Responsiveness and Minimal Clinically Important Difference of the Capabilities of Upper Extremity Test
1Marino R, 1Sinko R, 1Leiby B, 2Bryden A, 3Nemunaitis G, 4Chen D, 5Backus D
1Thomas Jefferson University, Philadelphia, PA, USA; 2Case Western Reserve University, Cleveland, OH, USA; 3MetroHealth Medical Center, Cleveland, OH, USA; 4Shirley Ryan AbilityLab, Chicago, IL, USA; 5Shepherd Center, Atlanta, GA, USA
Objective: To determine the responsiveness and minimal clinically important difference (MCID) of the Capabilities of Upper Extremity Test (CUE-T) in patients with cervical spinal cord injury (SCI).
Design/Method: Subjects included 69 persons (57male/12female) with cervical SCI; 60 had acute injuries recruited during inpatient rehabilitation; 9 had chronic injuries receiving therapy including upper extremity functional electrical stimulation (FES) for exercise. Subjects were assessed during inpatient rehabilitation (acute) or prior to the start of FES (chronic) and 3 months later using the CUE-T, upper extremity motor scores (UEMS), and self-care subscale of Spinal Cord Independence Measure (SC-SCIM). At the second assessment subjects rated their global impression of change in UE function on a scale from -7 to +7. The standardized response mean (SRM), average change divided by standard deviation of change was determined. MCID was estimated using the subjective change rating and also change in UEMS and SC-SCIM.
Results: Subjects were 41.9 ± 18.1 years old; neurological levels ranged from C1 through C7; 25 were motor complete and 44 motor incomplete. For acute subjects, the mean change in CUE-T was 14.8±13.8 points, for UEMS was 6.4±5.5 points and for SC-SCIM was 4.9±4.7 points. All changes were significant at p<.001 (t-test). The SRM for acute subjects was 1.0 for CUE-T, 1.2 for UEMS and 0.9 for SC-SCIM. Subjects who rated subjective improvement as < 2 points (no change), 2-3 points (small) or 4-7 points (large), had changes in CUE-T of 2.3±4.4, 11.7±7.3, and 15.8±14.4 points respectively. Subjects who improved on SC-SCIM < 2 points (no change), 2-5 points (small) or > 5 points (large) had respective changes in CUE-T of 5.8±5.8, 14.4±7.4, and 20.1±17.8 points. Based on UEMS gains of < 3 points (no change), 3-6 points (small) or > 6 points (large), corresponding changes in CUE-T were 6.2±6.7, 11.9±10.0, and 20.7±15.9 points.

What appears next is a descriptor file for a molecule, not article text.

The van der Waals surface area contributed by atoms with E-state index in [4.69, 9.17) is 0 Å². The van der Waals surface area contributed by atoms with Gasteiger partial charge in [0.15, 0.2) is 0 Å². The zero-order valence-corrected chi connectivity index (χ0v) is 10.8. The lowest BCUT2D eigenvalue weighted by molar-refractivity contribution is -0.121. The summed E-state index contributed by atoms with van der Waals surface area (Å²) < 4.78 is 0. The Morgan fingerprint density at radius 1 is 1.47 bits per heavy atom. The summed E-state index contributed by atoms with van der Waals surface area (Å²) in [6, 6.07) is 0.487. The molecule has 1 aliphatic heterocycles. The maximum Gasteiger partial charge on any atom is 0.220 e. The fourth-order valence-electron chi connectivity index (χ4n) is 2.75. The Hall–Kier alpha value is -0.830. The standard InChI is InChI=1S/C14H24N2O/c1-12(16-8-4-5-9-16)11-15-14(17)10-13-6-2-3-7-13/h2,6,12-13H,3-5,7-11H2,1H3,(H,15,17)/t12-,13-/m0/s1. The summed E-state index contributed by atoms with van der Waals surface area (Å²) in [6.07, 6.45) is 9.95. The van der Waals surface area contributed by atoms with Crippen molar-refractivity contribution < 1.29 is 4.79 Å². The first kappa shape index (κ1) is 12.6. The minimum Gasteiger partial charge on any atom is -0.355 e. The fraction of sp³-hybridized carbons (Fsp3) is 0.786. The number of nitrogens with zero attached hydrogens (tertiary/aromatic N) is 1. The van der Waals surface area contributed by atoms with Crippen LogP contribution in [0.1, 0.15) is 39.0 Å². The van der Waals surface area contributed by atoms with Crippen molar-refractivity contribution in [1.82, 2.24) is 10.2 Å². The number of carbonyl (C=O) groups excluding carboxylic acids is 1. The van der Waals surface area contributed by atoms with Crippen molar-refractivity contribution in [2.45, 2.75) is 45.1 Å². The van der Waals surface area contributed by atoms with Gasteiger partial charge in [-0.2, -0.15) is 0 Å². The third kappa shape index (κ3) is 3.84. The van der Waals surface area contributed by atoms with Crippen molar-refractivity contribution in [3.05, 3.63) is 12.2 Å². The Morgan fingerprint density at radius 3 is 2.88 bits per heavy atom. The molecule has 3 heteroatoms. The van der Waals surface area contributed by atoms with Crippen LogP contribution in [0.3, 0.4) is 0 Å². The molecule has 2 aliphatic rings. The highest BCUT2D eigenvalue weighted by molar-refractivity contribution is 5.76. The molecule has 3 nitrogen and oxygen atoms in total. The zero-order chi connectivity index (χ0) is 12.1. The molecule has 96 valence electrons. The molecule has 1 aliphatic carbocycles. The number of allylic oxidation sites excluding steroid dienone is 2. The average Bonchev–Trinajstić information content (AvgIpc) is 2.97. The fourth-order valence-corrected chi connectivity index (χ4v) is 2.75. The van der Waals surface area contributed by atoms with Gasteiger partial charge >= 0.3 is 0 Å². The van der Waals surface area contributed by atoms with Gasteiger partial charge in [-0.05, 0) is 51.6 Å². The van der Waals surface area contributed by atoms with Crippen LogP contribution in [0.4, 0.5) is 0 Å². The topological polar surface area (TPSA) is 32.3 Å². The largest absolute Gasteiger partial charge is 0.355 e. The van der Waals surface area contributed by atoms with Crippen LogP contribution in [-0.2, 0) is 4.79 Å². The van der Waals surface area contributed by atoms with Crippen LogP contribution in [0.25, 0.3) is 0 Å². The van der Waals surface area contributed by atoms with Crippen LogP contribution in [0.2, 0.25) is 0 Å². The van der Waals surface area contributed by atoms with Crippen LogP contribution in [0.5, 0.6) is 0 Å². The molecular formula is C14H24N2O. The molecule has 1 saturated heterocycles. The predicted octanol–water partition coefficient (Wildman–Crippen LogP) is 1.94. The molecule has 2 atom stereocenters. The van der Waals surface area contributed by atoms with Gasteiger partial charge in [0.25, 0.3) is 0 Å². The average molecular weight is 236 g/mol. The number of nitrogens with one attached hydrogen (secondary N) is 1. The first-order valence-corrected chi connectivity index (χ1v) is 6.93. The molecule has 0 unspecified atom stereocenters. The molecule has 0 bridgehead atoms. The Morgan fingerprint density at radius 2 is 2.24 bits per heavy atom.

Similar results were seen for change by side: subjects who reported no vs small improvement had changes in right side CUE-T scores of 2.9±5.5 vs. 7.0±6.9 points and left side scores of 3.8±6.4 vs. 5.3±3.3 points. Based on UEMS, subjects who gained < 1 point on a side (no change vs 2-3 points (small) had corresponding CUE-T scores of 2.8±4.1 and 7.8±6.0 points on the right and 2.6±3.7 and 4.9±5.5 points on the left.
Conclusion: The CUE-T is responsive to change in persons with acute cervical SCI with a large SRM. Similar values for MCID were found using subjective and objective anchors. We estimate that the MCID is 12 points for the total CUE-T and 6 points for either side.
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